Don Yaeger is an award-winning Keynote Speaker, Business Leadership Coach, eleven-time New York Times best-selling author, and longtime Associate Editor for Sports Illustrated. He is one of America’s most provocative thought leaders. From first-hand experiences, Don shares lessons on achieving greatness based on working with some of the greatest sports legends in the world. Listen in for some fascinating stories from many of your heroes on how they are intentional, curious, and hate to lose!
[3:55] With all the great stories that Don has experienced and written about, he shares a backstory from when he graduated university as a starting point for today’s discussion.
[5:15] Don shares the one question he asks everyone he interviews.
[6:35] His book, Greatness: The 16 Characteristics of True Champions, is a compilation of the top sixteen answers that came up frequently from his interview question.
[7:55] If you choose to lose and blame someone, then you will never achieve that next level.
[9:15] The mind of a champion is wired intentionally. They know the potential weakness of blaming someone else so they keep themselves from doing it.
[10:25] Don shares the one lesson that resonated with him that he learned from coach John Wooden.
[12:30] Don is very selective about his inner circle and explains his process on how he chooses them carefully.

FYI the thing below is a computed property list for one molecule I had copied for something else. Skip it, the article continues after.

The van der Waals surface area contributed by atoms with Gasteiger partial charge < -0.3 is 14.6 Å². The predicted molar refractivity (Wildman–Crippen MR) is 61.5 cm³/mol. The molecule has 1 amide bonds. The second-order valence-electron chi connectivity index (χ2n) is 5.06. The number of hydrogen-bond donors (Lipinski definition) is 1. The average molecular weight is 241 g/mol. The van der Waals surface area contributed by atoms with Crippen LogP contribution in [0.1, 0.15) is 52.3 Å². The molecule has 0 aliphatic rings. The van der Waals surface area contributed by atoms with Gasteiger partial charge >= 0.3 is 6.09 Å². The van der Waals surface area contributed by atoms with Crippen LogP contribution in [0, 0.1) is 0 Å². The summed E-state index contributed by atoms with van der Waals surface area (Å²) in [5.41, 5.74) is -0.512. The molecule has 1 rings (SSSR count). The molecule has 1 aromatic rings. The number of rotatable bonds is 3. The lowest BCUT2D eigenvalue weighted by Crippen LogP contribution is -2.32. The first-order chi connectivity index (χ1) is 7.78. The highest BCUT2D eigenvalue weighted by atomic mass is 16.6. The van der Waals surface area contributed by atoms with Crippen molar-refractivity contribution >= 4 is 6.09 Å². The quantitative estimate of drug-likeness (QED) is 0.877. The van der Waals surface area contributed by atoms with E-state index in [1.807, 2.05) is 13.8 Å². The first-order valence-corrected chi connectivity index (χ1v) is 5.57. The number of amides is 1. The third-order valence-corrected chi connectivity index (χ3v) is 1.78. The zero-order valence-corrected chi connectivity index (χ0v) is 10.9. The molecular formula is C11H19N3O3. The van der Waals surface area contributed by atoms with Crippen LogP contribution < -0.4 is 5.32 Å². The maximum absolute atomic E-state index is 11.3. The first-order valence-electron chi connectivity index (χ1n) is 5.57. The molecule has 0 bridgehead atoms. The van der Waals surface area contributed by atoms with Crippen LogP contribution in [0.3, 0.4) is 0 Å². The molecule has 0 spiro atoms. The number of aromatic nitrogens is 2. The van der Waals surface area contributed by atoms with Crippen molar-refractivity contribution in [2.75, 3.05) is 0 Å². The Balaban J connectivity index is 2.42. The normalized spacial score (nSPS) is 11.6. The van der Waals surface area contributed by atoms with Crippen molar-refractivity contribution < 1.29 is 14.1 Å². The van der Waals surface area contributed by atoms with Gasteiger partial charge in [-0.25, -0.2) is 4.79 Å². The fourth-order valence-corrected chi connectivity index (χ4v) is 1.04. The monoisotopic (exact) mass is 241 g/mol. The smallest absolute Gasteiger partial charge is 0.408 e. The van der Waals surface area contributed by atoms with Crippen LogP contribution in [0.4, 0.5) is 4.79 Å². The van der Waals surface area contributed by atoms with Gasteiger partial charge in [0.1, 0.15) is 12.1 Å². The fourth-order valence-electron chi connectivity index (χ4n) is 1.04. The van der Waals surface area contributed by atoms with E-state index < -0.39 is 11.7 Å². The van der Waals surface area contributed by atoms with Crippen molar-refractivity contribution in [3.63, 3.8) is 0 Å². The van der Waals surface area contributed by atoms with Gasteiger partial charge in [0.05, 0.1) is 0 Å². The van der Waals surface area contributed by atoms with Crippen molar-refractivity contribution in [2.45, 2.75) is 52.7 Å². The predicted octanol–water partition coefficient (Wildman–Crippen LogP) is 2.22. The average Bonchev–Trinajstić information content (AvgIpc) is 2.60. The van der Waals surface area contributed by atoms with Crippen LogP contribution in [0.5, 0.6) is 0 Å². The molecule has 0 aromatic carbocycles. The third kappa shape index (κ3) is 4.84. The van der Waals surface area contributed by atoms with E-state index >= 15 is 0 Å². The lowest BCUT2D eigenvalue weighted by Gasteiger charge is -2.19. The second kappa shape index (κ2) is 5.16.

[15:25] When your people know you care and want what’s best for them, their level of commitment will be off the charts.
[18:20] You can become invaluable without being the most valuable. Don shares a story about the year the Cubs won the world series to bring this point home.
[22:40] Don learned to be more attentive to the people he doesn’t see often within his organization.
[24:45] Getting to the matters of the heart doesn’t happen quickly; it’s about listening well, finding connection, and taking time to find out what drives the other person.
[25:50] Trust takes time. Don constantly builds upon the last conversation he has with a person to earn their trust.
[28:00] Coaches shared with Don that their relationship with their players changed when their conversations and questions were better structured.
[29:50] Don talks about why some teams are capable of being consistently high-performing while others are not.
[33:30] Don’s interview with Ed Bastian, the CEO of Delta, was one that really stood out to him. He explains why.
[35:30] Jan really enjoyed his conversation and interview with Joel Peterson, the Chairman of JetBlue. He shared what his impact was to him and Jim.
[38:35] Everybody is gifted but it’s those who feel comfortable expressing their gifts and have the willingness to be vulnerable with others that makes the team successful.
[40:20] Don talks about the days he spent together with Walter Payton when he was writing his autobiography.
[41:45] Don asked Walter to pick one day in his future to give up everything else for. Don didn’t write his answer in his book.
[44:30] Intentionality is one of Don’s favorite words.
[46:20] A great question can be a gift to someone. Don tells an emotional story with Warrick Dunn as an example.
[51:15] Listener challenge: Great leaders are curious, ask great questions, listen intently, and they care.